BANDAR SERI BEGAWAN – Brunei saw a steadying of new COVID-19 cases last week, with new infections rising just 1.6 percent.

The weekly coronavirus tally hit 251 from January 17-23, up from 247 the week prior.

Community cases accounted for 66 percent of all new infections over the past seven days, while the other 84 cases were imported.

Holding the COVID press briefing on Monday, the health minister said most of the local cases were linked to household clusters while some were workplace transmissions.

YB Dato Dr Hj Md Isham Hj Jaafar said the majority of new cases were people who were fully vaccinated and displayed mild symptoms.

“We don’t have to panic or worry too much about the number [of new cases]. What’s important here is we need to look at the hospitalisation [rate],” he said.

Despite an increase in the weekly proportion of people testing positive for coronavirus from 1.3 percent to 1.5 percent, the bed utilisation rate declined over the past week.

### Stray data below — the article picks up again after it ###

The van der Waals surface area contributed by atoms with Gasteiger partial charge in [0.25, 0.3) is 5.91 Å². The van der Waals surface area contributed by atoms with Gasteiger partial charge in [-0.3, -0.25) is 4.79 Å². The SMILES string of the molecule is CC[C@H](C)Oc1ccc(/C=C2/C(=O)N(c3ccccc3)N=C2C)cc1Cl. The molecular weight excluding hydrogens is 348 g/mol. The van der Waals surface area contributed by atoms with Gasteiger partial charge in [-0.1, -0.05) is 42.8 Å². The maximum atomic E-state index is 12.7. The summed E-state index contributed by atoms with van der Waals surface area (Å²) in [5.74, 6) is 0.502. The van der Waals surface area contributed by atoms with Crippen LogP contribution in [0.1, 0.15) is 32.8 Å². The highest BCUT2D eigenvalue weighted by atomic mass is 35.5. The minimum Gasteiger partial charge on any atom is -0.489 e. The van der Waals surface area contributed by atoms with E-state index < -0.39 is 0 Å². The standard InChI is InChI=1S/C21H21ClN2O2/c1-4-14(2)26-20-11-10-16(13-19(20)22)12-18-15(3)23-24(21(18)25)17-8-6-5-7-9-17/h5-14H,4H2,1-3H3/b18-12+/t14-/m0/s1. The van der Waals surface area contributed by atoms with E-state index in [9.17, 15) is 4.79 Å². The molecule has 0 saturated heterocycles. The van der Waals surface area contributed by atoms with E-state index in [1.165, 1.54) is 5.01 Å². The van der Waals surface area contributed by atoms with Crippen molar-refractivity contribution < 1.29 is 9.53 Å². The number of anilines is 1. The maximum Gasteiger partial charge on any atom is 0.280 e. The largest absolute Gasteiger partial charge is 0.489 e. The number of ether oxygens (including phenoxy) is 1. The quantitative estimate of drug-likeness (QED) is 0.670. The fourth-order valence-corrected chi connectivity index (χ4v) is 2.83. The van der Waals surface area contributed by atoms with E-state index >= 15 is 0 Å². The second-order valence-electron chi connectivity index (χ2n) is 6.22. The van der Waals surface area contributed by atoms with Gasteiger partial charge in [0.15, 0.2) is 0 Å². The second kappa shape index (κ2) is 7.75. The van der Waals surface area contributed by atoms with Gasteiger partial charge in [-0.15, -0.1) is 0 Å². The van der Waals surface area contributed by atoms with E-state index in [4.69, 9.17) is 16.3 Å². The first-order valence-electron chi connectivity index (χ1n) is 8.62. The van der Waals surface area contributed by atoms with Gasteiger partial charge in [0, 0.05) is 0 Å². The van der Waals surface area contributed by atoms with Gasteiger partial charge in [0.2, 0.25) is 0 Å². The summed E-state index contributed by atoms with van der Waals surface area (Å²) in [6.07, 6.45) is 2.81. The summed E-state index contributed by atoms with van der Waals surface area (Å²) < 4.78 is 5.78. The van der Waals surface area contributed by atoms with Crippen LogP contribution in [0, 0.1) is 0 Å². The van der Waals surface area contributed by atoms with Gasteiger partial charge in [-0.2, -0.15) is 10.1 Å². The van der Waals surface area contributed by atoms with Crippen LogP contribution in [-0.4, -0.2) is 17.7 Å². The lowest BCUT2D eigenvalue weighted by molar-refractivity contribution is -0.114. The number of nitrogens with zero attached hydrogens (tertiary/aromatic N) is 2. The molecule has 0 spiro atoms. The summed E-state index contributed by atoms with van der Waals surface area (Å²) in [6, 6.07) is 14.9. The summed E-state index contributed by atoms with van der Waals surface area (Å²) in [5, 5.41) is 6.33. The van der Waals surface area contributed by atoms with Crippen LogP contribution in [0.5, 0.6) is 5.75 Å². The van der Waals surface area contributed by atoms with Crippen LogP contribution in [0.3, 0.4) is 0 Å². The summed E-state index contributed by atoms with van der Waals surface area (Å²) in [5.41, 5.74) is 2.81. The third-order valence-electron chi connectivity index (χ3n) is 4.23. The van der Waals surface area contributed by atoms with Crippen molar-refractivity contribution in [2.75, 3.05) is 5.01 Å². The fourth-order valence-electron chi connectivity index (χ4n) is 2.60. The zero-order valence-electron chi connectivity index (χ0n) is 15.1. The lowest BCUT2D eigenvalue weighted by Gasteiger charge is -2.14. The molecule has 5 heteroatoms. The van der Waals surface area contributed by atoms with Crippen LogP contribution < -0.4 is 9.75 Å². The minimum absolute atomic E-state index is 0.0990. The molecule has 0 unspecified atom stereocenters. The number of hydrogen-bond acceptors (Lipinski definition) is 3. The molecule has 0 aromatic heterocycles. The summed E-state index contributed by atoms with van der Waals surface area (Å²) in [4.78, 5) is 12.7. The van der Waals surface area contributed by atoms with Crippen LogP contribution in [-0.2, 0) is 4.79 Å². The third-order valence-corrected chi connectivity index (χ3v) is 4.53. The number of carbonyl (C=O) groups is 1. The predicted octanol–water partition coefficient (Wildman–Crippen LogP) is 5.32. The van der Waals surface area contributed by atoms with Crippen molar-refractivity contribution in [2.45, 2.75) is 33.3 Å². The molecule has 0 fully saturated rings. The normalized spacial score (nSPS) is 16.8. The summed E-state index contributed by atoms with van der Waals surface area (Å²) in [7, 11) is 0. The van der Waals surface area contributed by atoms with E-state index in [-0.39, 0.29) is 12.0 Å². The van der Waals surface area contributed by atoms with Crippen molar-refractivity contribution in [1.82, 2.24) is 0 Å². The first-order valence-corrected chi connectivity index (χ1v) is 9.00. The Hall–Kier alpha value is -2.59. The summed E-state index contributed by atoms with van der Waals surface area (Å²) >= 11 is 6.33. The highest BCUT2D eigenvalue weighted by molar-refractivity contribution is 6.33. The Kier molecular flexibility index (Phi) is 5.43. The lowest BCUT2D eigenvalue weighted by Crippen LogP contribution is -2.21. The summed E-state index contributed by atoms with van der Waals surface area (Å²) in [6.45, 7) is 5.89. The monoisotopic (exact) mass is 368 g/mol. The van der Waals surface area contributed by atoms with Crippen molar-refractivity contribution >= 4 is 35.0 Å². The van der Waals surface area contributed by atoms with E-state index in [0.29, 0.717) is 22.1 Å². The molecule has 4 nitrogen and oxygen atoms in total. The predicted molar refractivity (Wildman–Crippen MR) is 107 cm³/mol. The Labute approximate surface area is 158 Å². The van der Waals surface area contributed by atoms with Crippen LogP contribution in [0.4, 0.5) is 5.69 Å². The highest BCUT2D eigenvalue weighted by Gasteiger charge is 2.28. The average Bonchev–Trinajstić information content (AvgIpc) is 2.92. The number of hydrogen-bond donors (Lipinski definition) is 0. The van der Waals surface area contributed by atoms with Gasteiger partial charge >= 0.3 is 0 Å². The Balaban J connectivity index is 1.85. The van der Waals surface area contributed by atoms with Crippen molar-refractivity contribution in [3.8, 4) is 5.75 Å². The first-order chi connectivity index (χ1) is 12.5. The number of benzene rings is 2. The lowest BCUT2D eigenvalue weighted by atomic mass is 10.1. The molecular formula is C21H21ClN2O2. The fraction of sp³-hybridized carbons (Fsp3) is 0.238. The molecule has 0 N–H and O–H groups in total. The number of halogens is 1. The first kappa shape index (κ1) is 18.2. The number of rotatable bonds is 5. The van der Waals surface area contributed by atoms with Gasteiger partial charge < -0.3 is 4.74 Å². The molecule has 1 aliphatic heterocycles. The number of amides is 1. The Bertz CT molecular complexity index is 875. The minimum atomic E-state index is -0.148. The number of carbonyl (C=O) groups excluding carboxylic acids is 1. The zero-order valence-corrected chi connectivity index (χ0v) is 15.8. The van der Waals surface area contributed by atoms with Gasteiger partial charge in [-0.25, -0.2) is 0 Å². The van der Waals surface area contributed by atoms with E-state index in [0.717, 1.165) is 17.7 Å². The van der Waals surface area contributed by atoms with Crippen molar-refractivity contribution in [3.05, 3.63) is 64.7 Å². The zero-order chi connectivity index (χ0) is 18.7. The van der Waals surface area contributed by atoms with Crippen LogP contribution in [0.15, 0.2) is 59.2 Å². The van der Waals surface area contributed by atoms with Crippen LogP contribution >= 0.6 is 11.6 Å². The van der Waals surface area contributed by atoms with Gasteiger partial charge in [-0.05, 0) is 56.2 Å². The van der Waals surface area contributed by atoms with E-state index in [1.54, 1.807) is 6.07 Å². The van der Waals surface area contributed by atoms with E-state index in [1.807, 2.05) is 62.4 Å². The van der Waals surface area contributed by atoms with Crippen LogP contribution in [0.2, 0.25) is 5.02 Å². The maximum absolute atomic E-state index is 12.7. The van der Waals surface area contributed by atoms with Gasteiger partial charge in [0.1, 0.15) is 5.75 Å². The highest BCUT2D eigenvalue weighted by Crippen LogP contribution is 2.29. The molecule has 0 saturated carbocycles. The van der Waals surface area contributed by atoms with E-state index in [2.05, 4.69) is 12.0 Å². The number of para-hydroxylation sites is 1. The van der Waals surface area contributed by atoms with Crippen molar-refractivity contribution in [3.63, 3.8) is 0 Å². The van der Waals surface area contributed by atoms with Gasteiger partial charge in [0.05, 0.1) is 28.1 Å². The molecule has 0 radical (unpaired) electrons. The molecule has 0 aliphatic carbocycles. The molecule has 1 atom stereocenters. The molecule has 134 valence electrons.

The bed occupancy rate stood at 9.2 percent on Monday, compared to 10.3 percent at the start of last week.

No COVID patients are currently in the intensive care unit.

The countries of origin for imported COVID-19 cases from January 18-24, 2022. Graphic: Ministry of Health

While Brunei has recorded at least 19 imported cases of the Omicron variant, there have been no reported cases of community transmission so far.

The health minister said authorities are still awaiting genome sequencing results to see if Omicron has started to spread outside quarantine centres.

YB Dato Dr Hj Md Isham said the public should not panic even if there Omicron cases are detected in the community.

“We know that it is highly contagious but causes mild symptoms. With our vaccination rate at over 90%, inshaAllah the symptoms will be [mild].”

Studies have indicated that Omicron may be less deadly as it is more likely to infect the throat than the lungs.

The minister added that the public need to continue complying with health protocols and should take their COVID booster shot once they are eligible.

“Based on findings from abroad, those who are fully vaccinated can reduce their risk [of severe symptoms], but booster shots offer 90% [protection against COVID].

“A lot of countries have changed their vaccination policies to consider three doses as fully vaccinated,” he continued.

As of Sunday, 37.2 percent of the population has received a booster jab.

Cumulative confirmed COVID cases have reached 16,148, while the death toll stands at 58.